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MSF says TB trial cost $36 million and calls for transparency on drug study costs

Posted by on 07 May 2024
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Humanitarian organization Medecins Sans Frontieres (MSF) has shared detailed cost data for a clinical trial focused on drug resistant tuberculosis (TB) in a bid to encourage other study sponsors to follow suit.

The Geneva, Switzerland-headquartered firm – which is also known as Doctors Without Borders – said the 2022 TB Practecal study – which tested a shorter treatment regimen for drug-resistant forms of the disease – cost a total of $36 million.

MSF medical director and chief investigator Bern-Thomas Nyang’wa said “We hope that our disclosure of clinical trial costs for identifying an improved regimen for drug-resistant tuberculosis will serve as a clarion call for other public and non-profit actors to join us and publicly share their clinical trial costs to ensure broader transparency in medical [research and development] (R&D) costs.”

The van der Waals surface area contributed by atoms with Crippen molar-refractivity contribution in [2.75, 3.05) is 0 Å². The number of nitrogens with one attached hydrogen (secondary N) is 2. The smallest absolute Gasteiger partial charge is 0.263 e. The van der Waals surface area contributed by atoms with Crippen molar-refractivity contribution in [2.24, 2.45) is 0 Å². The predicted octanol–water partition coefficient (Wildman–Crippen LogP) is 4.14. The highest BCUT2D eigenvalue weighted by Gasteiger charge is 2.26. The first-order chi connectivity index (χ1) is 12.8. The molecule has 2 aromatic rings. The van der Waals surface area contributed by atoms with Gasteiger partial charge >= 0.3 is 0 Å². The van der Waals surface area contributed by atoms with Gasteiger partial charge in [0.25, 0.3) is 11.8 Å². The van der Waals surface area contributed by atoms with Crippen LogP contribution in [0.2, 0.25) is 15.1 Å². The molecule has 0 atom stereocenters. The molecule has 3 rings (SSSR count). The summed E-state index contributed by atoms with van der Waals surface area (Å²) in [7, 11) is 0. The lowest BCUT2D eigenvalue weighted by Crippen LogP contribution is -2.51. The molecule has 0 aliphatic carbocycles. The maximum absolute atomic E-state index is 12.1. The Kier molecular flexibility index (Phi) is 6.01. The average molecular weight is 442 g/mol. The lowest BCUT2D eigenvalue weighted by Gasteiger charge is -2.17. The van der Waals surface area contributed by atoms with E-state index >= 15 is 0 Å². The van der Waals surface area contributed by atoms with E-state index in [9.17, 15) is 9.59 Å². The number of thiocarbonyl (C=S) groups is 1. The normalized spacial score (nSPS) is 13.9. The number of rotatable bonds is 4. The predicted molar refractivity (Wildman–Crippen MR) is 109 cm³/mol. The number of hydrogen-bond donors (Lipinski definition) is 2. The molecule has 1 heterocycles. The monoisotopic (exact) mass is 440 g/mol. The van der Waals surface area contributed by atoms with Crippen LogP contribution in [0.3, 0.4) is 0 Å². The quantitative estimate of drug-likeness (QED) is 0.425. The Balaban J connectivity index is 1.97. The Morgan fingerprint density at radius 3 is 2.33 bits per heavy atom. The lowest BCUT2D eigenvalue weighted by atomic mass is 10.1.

MSF said the publication challenges the lack of transparency around drug development and the prevailing narrative that high prices are needed to recoup high R&D costs.

According to Nyang’wa “Transparency in clinical trial costs is a transformative step towards exposing what medical innovation actually costs and building a future where access to medicines and medical tools is not hindered by high prices.”

MSF urged other public and non-profit actors to follow suit as increasing transparency around R&D costs would help ensure better access to lifesaving medical tools.

The comments are in keeping with various other MSF efforts to increase transparency about the cost of drug research. Last year, for example, the organization voiced support for the proposed Pharmaceutical Research Transparency Act in the US.

The legislation would require pharmaceutical corporations and other drug developers to publicly disclose the costs of clinical trials on a government website and in their annual financial reporting.
According to MSF such information would give people, governments, and treatment providers more leverage to negotiate fair prices.


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